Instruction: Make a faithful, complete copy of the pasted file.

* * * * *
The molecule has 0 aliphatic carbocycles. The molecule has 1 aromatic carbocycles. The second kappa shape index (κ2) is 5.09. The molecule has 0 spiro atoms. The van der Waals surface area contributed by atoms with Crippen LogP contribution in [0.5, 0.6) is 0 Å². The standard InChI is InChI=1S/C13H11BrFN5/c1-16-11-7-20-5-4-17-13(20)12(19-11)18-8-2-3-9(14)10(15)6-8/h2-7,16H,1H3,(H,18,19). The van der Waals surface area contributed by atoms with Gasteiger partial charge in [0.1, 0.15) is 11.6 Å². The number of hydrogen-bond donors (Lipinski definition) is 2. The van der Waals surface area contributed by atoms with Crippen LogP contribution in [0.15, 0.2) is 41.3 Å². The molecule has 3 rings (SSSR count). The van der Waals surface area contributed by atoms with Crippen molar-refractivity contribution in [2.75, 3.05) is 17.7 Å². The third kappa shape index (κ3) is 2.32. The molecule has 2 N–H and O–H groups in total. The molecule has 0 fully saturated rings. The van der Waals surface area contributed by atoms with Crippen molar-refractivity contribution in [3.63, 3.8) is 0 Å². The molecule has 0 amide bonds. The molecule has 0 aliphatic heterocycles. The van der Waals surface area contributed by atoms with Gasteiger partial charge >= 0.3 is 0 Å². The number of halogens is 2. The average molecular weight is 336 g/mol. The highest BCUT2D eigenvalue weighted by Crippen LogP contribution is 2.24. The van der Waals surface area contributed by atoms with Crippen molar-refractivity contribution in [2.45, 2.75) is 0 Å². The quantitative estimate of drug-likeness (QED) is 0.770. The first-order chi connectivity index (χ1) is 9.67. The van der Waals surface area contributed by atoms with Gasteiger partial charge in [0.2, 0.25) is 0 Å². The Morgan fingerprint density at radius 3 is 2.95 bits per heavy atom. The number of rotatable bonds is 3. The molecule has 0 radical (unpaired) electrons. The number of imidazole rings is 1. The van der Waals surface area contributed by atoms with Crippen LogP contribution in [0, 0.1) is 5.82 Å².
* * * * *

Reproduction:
The molecule has 0 aliphatic carbocycles. The molecule has 1 aromatic carbocycles. The second kappa shape index (κ2) is 5.09. The molecule has 0 spiro atoms. The van der Waals surface area contributed by atoms with Crippen LogP contribution in [0.5, 0.6) is 0 Å². The standard InChI is InChI=1S/C13H11BrFN5/c1-16-11-7-20-5-4-17-13(20)12(19-11)18-8-2-3-9(14)10(15)6-8/h2-7,16H,1H3,(H,18,19). The van der Waals surface area contributed by atoms with Gasteiger partial charge in [0.1, 0.15) is 11.6 Å². The number of hydrogen-bond donors (Lipinski definition) is 2. The van der Waals surface area contributed by atoms with Crippen LogP contribution in [0.15, 0.2) is 41.3 Å². The molecule has 3 rings (SSSR count). The van der Waals surface area contributed by atoms with Crippen molar-refractivity contribution in [2.75, 3.05) is 17.7 Å². The third kappa shape index (κ3) is 2.32. The molecule has 2 N–H and O–H groups in total. The molecule has 0 fully saturated rings. The van der Waals surface area contributed by atoms with Crippen molar-refractivity contribution in [3.63, 3.8) is 0 Å². The molecule has 0 amide bonds. The molecule has 0 aliphatic heterocycles. The van der Waals surface area contributed by atoms with Gasteiger partial charge >= 0.3 is 0 Å². The number of halogens is 2. The average molecular weight is 336 g/mol. The highest BCUT2D eigenvalue weighted by Crippen LogP contribution is 2.24. The van der Waals surface area contributed by atoms with Crippen molar-refractivity contribution in [2.45, 2.75) is 0 Å². The quantitative estimate of drug-likeness (QED) is 0.770. The first-order chi connectivity index (χ1) is 9.67. The van der Waals surface area contributed by atoms with Gasteiger partial charge in [0.2, 0.25) is 0 Å². The Morgan fingerprint density at radius 3 is 2.95 bits per heavy atom. The number of rotatable bonds is 3. The molecule has 0 radical (unpaired) electrons. The number of imidazole rings is 1. The van der Waals surface area contributed by atoms with Crippen LogP contribution in [0, 0.1) is 5.82 Å².